Lists and Links and Links to More Lists

My kid and I are heading for my hometown, the Old Country, New York City, for a week, and I am running around like...like...well, like a frantic person running around getting ready to get on a plane. Last time my kid packed her own bags she ended up with 17 stuffed animals and no underwear, but that was a while ago, so I'm hoping for a minimum of complications.

For now, a few links:

1. 100 Top Picture Books: You know that list of my ten favorite picture books that I was agonizing about last week? Well, Ms. Bird of Fuse #8 has compiled all the lists people sent in and is releasing the results, with annotations, deliciously slowly, at the rate of five or ten titles per day. Here are her first two entries:

A couple of books from my list have shown up on the big list so far, as well as a few--like A Hole is to Dig and The Gardener--that I'm now kicking myself for omitting. (But what would I have left off to make room for those two? That's the trouble, isn't it...), and a couple of real surprises.

2. Battle of the Books: The first ever Battle of the (Kids') Books is kicking off next Monday. School Library Journal is hosting and has picked 16 contenders, including Scholastic titles The Hunger Games, Here Lies Arthur, and Ways to Live Forever. The contenders will be squared off against each other in a series of rounds to be judged by a dazzling array of  judges. Naturally, the battle will be blogged. And I was happy to read that there will be a peanut gallery.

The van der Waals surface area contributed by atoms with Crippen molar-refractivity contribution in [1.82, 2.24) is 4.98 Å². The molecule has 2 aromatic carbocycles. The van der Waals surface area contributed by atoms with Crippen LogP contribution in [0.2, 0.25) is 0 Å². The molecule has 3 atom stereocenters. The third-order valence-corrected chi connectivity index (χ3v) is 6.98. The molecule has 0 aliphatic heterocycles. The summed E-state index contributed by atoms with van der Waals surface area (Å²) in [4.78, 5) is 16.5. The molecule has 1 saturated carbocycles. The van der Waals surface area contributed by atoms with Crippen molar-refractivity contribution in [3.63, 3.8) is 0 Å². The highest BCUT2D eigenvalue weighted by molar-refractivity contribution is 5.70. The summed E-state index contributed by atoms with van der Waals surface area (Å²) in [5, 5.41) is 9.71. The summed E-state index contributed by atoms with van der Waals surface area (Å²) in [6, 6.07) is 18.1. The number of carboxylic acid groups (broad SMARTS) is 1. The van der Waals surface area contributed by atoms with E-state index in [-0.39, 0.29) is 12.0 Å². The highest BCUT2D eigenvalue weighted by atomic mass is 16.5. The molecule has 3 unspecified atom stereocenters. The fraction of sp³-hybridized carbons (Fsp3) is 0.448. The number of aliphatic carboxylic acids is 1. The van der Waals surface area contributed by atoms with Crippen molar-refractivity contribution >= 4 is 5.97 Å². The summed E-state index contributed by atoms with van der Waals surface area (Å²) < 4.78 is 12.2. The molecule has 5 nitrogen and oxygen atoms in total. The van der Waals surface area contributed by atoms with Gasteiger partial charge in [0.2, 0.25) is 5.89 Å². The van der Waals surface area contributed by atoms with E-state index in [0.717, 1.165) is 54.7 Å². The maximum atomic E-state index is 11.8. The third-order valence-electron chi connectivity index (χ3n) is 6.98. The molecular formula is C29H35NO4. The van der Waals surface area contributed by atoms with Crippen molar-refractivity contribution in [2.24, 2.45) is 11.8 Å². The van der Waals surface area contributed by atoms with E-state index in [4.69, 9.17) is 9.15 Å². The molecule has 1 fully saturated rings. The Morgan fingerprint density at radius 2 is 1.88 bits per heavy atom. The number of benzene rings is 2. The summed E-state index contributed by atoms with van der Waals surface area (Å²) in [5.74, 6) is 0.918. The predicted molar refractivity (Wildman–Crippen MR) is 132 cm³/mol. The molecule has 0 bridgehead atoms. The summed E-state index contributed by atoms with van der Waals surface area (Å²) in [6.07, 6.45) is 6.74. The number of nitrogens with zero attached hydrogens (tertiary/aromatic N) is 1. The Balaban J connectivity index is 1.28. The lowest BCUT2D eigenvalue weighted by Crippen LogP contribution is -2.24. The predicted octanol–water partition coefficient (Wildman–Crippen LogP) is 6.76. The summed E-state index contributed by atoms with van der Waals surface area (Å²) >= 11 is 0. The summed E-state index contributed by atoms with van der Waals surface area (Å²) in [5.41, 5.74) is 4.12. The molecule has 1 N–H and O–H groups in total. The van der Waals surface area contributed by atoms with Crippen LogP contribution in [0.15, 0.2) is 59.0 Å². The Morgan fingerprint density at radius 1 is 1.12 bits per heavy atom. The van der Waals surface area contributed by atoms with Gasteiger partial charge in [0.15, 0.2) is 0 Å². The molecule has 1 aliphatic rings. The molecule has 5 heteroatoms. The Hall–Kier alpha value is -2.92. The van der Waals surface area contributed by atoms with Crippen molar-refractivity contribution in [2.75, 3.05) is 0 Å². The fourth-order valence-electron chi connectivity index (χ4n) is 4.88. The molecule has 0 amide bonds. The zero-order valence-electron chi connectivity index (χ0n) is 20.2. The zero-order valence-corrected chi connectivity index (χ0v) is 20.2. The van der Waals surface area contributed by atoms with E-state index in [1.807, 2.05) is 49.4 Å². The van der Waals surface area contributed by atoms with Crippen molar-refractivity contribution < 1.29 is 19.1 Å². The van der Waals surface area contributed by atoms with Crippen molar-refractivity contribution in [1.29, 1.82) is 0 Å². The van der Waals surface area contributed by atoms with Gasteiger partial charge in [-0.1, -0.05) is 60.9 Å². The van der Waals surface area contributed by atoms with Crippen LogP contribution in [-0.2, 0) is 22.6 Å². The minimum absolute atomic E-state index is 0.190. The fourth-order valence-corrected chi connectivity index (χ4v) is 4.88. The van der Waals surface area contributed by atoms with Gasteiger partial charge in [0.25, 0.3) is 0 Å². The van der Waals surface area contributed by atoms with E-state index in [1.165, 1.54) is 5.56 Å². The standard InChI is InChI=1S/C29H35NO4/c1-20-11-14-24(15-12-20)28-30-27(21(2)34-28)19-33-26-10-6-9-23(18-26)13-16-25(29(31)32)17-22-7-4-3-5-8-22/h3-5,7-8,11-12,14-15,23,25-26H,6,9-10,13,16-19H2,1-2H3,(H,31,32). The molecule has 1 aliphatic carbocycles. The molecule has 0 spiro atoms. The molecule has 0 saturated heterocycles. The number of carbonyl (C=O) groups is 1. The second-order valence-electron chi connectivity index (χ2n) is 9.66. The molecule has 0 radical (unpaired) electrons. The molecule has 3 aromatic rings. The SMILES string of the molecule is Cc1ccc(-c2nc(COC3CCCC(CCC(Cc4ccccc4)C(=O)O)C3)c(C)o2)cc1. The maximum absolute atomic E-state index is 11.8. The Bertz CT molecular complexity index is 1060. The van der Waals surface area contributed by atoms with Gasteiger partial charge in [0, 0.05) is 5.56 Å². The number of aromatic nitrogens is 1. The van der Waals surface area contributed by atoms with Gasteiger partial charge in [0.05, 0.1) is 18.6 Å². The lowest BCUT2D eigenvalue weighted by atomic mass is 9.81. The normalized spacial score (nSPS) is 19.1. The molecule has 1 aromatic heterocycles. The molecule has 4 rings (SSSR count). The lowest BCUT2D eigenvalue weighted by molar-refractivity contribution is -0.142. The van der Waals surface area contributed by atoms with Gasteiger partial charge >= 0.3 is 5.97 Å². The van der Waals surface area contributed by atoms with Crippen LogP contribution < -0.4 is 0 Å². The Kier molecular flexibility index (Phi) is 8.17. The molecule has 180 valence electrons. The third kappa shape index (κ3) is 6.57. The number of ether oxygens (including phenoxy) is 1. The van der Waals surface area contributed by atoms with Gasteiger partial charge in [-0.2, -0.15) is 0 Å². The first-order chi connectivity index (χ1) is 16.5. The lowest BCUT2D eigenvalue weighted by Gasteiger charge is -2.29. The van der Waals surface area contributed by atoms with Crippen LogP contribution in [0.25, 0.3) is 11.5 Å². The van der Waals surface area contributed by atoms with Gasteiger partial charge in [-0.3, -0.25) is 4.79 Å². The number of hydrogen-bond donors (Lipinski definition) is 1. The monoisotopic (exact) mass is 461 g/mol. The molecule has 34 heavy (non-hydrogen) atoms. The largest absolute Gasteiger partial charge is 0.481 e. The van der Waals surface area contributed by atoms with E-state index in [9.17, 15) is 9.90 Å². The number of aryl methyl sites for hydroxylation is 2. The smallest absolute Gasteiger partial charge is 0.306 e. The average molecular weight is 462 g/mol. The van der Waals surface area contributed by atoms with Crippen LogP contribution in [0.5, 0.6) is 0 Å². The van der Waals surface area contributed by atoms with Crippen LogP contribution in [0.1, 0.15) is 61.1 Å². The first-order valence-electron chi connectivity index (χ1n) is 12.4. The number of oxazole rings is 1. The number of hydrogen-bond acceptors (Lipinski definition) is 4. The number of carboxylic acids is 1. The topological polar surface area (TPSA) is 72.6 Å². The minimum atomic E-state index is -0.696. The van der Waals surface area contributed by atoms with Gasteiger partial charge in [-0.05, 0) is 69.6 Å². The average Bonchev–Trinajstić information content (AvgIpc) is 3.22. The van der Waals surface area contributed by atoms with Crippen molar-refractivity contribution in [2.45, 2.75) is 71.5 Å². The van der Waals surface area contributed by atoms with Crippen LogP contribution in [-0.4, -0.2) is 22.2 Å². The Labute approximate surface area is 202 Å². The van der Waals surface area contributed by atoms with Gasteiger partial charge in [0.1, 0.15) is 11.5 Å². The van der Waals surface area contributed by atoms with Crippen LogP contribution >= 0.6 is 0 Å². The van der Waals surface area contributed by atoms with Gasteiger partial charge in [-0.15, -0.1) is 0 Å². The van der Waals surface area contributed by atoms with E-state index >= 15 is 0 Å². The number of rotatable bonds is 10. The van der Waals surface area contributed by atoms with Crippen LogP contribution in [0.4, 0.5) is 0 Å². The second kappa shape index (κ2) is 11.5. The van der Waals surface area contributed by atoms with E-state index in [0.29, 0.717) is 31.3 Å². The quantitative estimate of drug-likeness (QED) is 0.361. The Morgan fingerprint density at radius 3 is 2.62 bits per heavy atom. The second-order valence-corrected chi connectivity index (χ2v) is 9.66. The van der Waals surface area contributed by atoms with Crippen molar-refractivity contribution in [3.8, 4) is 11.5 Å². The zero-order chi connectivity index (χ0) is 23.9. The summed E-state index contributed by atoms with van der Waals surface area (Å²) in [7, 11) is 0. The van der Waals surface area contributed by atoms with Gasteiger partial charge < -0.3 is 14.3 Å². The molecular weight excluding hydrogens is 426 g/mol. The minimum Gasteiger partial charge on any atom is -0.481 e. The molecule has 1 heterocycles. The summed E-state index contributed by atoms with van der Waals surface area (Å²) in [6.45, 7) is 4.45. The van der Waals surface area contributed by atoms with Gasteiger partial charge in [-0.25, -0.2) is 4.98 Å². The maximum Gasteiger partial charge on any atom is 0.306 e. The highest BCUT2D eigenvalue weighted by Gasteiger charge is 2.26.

3. It's spring, it's spring, the bird is on the wing! If you’re looking for a picture book to help express that thrill that comes with sunshine and birdsong (or to help you anticipate it, if you are bogged in rain and mud) the Scholastic website has a sunny list of spring read-alouds.

More after the plane trip and jet-lag recovery. And maybe after I have a knish or two.

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Comments

New York City, eh? Well, if you find yourself with a spare moment or two, please by sure to stop by my library to say howdy! I love me my guests, after all.

How does a parent get a copy of potential quiz questions for reading counts? My son is reading the Dear America books, he is in the 3rd grade and the books are 4+. He recently read two books over Easter break but did not pass the quiz. I know he read these books and yes these books are beyond his reading level. How do I help him study the book w/o reading each book myself? There must be some support reading counts provides w/o giving away the answers. Please advise

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